Chlorhexidine in the treatment of vaginal infections
In developed countries, bacterial vaginosis and vaginal candidiasis are the most common vaginal infections in women. Standard treatment options are metronidazole or clindamycin and topical imidazoles, respectively. However, a combined lesion of the fungal and bacterial flora is often observed. Chlorhexidine is an antiseptic with a broad spectrum of activity, both against bacteria and fungi. Recently, a new bio-adhesive vaginal gel based on chlorhexidine, Clomirex (Mipharm), has been developed.
A multicenter, randomized comparative study of the efficacy and tolerability of chlorhexidine in acute vaginal infection involved 90 women (45 diagnosed with bacterial vaginosis and 45 with vaginal candidiasis). 60 patients received 0.5% vaginal chlorhexidine gel (2.5 g / day), 15 - metronidazole as vaginal tablets 500 mg / day, and 15 - 2% clotrimazole cream once daily for 1 week, depending on the etiology of the process followed by observation for 3 weeks.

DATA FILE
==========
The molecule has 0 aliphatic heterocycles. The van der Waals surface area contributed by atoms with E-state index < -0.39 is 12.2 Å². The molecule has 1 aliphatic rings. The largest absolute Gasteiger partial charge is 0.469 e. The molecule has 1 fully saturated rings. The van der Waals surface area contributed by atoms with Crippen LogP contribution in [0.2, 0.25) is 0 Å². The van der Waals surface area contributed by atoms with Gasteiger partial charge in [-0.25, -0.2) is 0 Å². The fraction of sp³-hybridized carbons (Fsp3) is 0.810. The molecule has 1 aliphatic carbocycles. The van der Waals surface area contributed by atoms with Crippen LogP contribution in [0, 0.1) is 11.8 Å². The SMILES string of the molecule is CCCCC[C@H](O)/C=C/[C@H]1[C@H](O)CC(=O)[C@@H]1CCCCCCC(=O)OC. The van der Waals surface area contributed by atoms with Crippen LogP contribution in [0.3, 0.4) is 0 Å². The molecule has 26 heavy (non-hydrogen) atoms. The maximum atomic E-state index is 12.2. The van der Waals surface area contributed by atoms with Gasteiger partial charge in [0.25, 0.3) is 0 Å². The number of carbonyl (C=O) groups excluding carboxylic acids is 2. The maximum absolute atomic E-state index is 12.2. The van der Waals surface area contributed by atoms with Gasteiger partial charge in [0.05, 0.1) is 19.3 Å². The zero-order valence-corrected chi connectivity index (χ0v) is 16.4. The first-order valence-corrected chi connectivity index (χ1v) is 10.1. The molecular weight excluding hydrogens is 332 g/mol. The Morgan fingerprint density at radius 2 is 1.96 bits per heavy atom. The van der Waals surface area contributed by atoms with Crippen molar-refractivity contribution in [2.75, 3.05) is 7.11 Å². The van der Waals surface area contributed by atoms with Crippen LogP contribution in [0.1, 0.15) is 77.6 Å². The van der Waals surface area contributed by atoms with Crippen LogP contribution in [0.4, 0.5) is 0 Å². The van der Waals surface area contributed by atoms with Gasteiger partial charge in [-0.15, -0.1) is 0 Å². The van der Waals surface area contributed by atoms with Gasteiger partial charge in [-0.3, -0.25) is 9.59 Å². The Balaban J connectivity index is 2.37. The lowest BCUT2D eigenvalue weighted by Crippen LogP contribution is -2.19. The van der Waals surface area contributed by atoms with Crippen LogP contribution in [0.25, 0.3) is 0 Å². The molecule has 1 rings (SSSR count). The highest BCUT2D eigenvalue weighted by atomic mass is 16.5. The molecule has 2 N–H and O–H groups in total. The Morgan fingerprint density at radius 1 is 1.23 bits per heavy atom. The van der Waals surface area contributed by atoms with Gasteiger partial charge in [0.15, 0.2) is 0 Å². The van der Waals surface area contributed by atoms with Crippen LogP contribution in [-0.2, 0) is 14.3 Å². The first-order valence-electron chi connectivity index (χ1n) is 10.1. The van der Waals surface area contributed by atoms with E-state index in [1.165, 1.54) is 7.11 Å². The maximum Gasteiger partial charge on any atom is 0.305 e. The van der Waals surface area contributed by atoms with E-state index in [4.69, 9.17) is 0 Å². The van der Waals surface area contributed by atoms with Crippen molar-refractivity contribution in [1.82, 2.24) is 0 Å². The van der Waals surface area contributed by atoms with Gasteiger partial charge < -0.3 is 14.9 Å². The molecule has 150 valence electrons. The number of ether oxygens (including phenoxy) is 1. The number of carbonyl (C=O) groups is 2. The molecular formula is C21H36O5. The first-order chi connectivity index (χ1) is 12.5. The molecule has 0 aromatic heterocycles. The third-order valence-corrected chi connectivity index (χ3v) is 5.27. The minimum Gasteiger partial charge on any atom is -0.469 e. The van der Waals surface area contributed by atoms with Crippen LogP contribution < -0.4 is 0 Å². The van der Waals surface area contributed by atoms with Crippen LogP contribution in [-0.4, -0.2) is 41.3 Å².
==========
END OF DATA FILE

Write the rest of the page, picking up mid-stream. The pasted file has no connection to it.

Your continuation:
With bacterial vaginosis, clinical cure was observed in 93% of patients receiving chlorhexidine gel, compared to 74% in the group of patients receiving metronidazole; in both cases, there was a significant decrease in vaginal pH at week 4 of the study. In vaginal candidiasis, clinical healing was observed in 87% of patients receiving chlorhexidine gel, compared to 86% in the group of women receiving clotrimazole.
10% of patients treated with chlorhexidine gel therapy had a mild burn at the site of drug application; no serious adverse event was detected. Tolerance to the gel was rated "good" or "very good" by most (90%) of the patients.
Thus, with bacterial vaginosis and vaginal candidiasis, a short course of chlorhexidine gel therapy is equivalent in effectiveness to standard methods. More research is needed to assess the safety and tolerability of longer treatments.